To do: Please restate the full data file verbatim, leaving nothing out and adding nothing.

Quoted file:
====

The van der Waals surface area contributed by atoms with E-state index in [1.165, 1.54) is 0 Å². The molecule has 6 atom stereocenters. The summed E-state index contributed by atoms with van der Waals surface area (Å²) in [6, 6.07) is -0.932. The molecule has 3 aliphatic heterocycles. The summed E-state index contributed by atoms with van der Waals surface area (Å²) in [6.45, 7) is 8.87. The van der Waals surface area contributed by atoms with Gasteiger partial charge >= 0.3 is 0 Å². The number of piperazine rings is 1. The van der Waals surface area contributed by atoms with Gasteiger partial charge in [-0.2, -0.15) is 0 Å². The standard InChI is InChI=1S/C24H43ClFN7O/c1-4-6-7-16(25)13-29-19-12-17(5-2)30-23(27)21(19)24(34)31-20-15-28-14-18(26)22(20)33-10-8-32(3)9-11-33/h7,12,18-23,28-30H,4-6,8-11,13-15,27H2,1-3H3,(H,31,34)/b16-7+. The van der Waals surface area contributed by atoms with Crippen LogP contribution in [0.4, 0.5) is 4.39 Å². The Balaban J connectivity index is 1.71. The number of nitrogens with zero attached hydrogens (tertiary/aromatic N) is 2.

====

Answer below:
The van der Waals surface area contributed by atoms with E-state index in [1.165, 1.54) is 0 Å². The molecule has 6 atom stereocenters. The summed E-state index contributed by atoms with van der Waals surface area (Å²) in [6, 6.07) is -0.932. The molecule has 3 aliphatic heterocycles. The summed E-state index contributed by atoms with van der Waals surface area (Å²) in [6.45, 7) is 8.87. The van der Waals surface area contributed by atoms with Gasteiger partial charge >= 0.3 is 0 Å². The number of piperazine rings is 1. The van der Waals surface area contributed by atoms with Gasteiger partial charge in [-0.2, -0.15) is 0 Å². The standard InChI is InChI=1S/C24H43ClFN7O/c1-4-6-7-16(25)13-29-19-12-17(5-2)30-23(27)21(19)24(34)31-20-15-28-14-18(26)22(20)33-10-8-32(3)9-11-33/h7,12,18-23,28-30H,4-6,8-11,13-15,27H2,1-3H3,(H,31,34)/b16-7+. The van der Waals surface area contributed by atoms with Crippen LogP contribution in [0.4, 0.5) is 4.39 Å². The Balaban J connectivity index is 1.71. The number of nitrogens with zero attached hydrogens (tertiary/aromatic N) is 2.